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| ORIGINAL ARTICLE
|Year : 2019 | Volume
| Issue : 2 | Page : 107-113
Role of community health worker in a mobile health program for early detection of oral cancer
N Praveen Birur1, Keerthi Gurushanth2, Sanjana Patrick3, Sumsum P Sunny4, Shubhasini A Raghavan2, Shubha Gurudath2, Usha Hegde5, Vidya Tiwari6, Vipin Jain7, Mohammed Imran3, Pratima Rao3, Moni Abraham Kuriakose8
1 KLE Society's Institute of Dental Sciences; Oral Cancer Screening Program, Biocon Foundation, Bengaluru, India
2 KLE Society's Institute of Dental Sciences, Bengaluru, India
3 Oral Cancer Screening Program, Biocon Foundation, Bengaluru, India
4 Head and Neck Oncology, Mazumdar Shaw Cancer Center, Bengaluru, India
5 JSS Dental College, Mysore, Karnataka, India
6 Oral Medicine Specialist, KLE Society's Institute of Dental Sciences, Bengaluru, India
7 Department of Public Health Dentistry, KLE Society's Institute of Dental Sciences, Bengaluru, India
8 Cochin Cancer Research Center, Kerala, India
Background: The global incidence of oral cancer occurs in low-resource settings. Community-based oral screening is a strategic step toward downstaging oral cancer by early diagnosis. The mobile health (mHealth) program is a technology-based platform, steered with the aim to assess the use of mHealth by community health workers (CHWs) in the identification of oral mucosal lesions.
MATERIALS AND METHODS: mHealth is a mobile phone-based oral cancer-screening program in a workplace setting. The participants were screened by two CHWs, followed by an assessment by an oral medicine specialist. A mobile phone-based questionnaire that included the risk assessment was distributed among participants. On specialist recommendation an oral surgeon performed biopsy on participants. The diagnosis by onsite specialist that was confirmed by histopathology was considered as gold standard. All individuals received the standard treatment protocol. A remote oral medicine specialist reviewed the uploaded data in Open Medical Record System. Sensitivity, specificity, positive and negative predictive values were calculated. Inter-rater agreement was analyzed with Cohen's kappa coefficient (κ) test, and the diagnostic ability of CHWs, onsite specialist, and remote specialist was illustrated using receiver operating characteristic curve.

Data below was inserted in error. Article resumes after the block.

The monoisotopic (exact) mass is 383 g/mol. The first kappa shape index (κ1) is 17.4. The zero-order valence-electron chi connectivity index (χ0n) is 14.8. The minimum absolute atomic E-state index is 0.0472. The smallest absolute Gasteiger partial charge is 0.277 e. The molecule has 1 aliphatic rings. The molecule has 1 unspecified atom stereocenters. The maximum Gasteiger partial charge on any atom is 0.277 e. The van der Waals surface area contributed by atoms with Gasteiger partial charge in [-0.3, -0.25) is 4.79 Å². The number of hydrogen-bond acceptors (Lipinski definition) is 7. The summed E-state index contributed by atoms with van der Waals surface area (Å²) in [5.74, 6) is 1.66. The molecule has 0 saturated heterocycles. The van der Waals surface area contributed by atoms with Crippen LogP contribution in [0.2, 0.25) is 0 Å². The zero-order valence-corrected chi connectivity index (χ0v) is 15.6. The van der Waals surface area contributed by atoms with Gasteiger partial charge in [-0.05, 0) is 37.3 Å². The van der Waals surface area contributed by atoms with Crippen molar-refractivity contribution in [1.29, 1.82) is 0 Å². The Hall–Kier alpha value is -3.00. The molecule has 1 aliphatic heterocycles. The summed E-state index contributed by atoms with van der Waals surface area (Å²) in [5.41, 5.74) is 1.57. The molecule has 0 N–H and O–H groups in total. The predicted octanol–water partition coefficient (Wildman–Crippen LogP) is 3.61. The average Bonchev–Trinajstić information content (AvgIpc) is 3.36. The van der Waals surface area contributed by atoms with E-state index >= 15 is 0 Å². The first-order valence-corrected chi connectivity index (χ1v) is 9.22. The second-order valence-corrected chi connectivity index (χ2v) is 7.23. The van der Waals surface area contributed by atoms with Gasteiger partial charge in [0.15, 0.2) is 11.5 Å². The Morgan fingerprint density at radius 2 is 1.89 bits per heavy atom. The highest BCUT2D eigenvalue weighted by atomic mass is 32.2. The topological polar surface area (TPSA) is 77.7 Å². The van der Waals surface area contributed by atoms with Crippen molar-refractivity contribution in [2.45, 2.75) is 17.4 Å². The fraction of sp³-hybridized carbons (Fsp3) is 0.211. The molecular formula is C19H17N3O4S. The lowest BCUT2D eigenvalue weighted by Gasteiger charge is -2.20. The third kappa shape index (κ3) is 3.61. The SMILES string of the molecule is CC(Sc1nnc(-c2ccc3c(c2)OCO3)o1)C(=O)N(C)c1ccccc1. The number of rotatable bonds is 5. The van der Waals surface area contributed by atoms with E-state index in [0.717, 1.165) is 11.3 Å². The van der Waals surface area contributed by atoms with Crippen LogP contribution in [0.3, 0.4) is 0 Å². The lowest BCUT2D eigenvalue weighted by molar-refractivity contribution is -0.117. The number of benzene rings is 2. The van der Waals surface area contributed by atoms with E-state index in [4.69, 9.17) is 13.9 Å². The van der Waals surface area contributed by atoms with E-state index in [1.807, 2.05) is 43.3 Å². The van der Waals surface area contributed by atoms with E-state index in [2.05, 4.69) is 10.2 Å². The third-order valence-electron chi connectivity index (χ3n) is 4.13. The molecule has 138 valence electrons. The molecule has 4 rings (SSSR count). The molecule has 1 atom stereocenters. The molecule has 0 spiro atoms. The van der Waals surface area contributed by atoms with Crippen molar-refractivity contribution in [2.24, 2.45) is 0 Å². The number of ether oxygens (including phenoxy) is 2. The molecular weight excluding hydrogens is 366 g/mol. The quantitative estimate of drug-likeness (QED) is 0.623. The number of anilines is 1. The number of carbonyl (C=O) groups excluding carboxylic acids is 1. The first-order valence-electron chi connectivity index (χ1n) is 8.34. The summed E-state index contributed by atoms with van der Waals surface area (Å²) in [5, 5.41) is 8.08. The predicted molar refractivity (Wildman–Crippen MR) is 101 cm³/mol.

RESULTS: CHWs identified oral lesions in 405 (11.8%) individuals; the onsite specialist identified oral lesions in 394 (11.4%) individuals; and the remote specialist diagnosed oral lesions in 444 (13%). The inter-rater agreement between the CHW and the onsite specialist showed almost perfect agreement with the κ score of 0.92, and a substantial agreement between CHW and remote specialist showed a score of 0.62. The sensitivity, specificity, positive and negative predictive values of CHWs in the identification of oral lesion were 84.7, 97.6, 84.8, and 97.7%, respectively.
CONCLUSION: The trained CHWs can aid in identifying oral potentially malignant disorders and they can be utilized in oral cancer-screening program mHealth effectively.
N Praveen Birur
KLE Society's Institute of Dental Sciences; Oral Cancer Screening Program, Biocon Foundation, Bengaluru
Source of Support: None, Conflict of Interest: None
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